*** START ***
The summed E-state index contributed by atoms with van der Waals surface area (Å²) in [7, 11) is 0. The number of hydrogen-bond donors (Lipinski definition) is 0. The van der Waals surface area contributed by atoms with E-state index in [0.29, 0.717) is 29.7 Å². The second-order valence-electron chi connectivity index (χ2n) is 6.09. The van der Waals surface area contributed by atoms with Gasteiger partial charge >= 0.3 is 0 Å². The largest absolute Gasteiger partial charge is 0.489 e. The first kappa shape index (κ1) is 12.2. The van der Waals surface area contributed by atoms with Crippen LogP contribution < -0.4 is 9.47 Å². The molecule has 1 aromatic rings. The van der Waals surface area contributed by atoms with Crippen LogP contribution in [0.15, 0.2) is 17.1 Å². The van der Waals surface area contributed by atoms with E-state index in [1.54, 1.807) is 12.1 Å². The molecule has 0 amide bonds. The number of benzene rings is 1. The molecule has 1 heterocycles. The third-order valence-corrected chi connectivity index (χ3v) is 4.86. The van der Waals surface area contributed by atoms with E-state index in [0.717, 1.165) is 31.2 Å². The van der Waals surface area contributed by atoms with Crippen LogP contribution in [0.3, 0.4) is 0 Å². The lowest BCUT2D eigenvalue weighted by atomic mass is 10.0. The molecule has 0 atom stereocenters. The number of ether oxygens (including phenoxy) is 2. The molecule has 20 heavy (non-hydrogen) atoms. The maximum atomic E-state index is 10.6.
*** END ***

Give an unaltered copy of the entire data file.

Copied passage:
The summed E-state index contributed by atoms with van der Waals surface area (Å²) in [7, 11) is 0. The number of hydrogen-bond donors (Lipinski definition) is 0. The van der Waals surface area contributed by atoms with E-state index in [0.29, 0.717) is 29.7 Å². The second-order valence-electron chi connectivity index (χ2n) is 6.09. The van der Waals surface area contributed by atoms with Gasteiger partial charge >= 0.3 is 0 Å². The largest absolute Gasteiger partial charge is 0.489 e. The first kappa shape index (κ1) is 12.2. The van der Waals surface area contributed by atoms with Crippen LogP contribution < -0.4 is 9.47 Å². The molecule has 1 aromatic rings. The van der Waals surface area contributed by atoms with Crippen LogP contribution in [0.15, 0.2) is 17.1 Å². The van der Waals surface area contributed by atoms with E-state index in [1.54, 1.807) is 12.1 Å². The molecule has 0 amide bonds. The number of benzene rings is 1. The molecule has 1 heterocycles. The third-order valence-corrected chi connectivity index (χ3v) is 4.86. The van der Waals surface area contributed by atoms with E-state index in [0.717, 1.165) is 31.2 Å². The van der Waals surface area contributed by atoms with Crippen LogP contribution in [0.3, 0.4) is 0 Å². The lowest BCUT2D eigenvalue weighted by atomic mass is 10.0. The molecule has 0 atom stereocenters. The number of ether oxygens (including phenoxy) is 2. The molecule has 20 heavy (non-hydrogen) atoms. The maximum atomic E-state index is 10.6.